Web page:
Throughput Accounting is an approach developed out of the Theory of Constraints approach to process improvement. Throughput Accounting falls under the heading “flow accounting”, along with lean accounting. Both techniques are similar (with some terminology differences) and seek to align costs with the flow through a Value Stream or process.
In Throughput Accounting (and Lean Accounting) the philosophy is that we increase profitability and reduce cost by increasing the rate of flow through the whole process or Value Stream.
Throughput Accounting Definitions:
“Throughput” is defined as Net Sales less Total Variable Cost. Total Variable Cost is usually taken as material cost only, though there may be other truly variable costs in a particular process. “Throughput” is very similar to “Contribution” in cost accounting.
“Investment” is defined as the money tied up in the process or Value Stream – that is the equipment, inventory, facilities, buildings and other assets and liabilities that form part of the Value Stream (or process). Note that Throughput Accounting values inventory strictly on totally variable cost (material cost) only – without labour or overhead.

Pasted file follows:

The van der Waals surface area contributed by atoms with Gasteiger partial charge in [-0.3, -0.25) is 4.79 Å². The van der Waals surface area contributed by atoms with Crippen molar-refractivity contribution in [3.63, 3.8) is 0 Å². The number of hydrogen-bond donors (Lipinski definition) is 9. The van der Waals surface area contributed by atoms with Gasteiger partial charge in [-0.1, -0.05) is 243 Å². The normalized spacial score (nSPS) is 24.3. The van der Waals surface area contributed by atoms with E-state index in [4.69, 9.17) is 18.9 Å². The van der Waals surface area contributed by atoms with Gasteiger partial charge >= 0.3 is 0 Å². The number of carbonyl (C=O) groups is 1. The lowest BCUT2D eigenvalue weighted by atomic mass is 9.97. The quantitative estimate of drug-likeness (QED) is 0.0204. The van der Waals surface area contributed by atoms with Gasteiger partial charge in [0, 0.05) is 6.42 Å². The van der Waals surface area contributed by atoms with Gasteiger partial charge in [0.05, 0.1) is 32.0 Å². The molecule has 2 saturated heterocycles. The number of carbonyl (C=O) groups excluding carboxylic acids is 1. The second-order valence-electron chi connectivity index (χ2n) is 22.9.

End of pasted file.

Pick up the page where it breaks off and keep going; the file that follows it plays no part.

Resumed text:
“Operating Expense” is the other direct costs associated with the Value Stream or process excluding any allocations or external overheads.
“Net Profit” (also called Value Stream Profit) = Throughput less Operating Expense.
Throughput Accounting Ratios
“Return on Investment” is Net Profit divided by Investment, expressed as a percentage. This is a useful measure to compare Value Streams. We can improve a Value Stream’s return on investment by increasing the revenue of the Value Stream; by reducing inventory as we improve flow; and by reducing waste.
“Productivity” is defined as Throughput divided by Operating Expense, expressed as a percentage. This is a reflection of the level of “contribution” in the Value Stream.
“Investment Turns” is defined as Throughput divided by Investment, expressed as a ratio. Any decision that improves this ratio for a Value Stream will inevitably improve the profitability of the Value Stream. Thus the “Investment Turns” measure is a useful first-cut way of ranking alternative decisions.
Throughput Accounting is easy to understand and provides useful tools for understanding and improving flow in a process or Value Stream. Align your cost centres with Value Streams or processes, avoid allocation of corporate overheads, and you are ready to work out the ratios identified to support process improvement.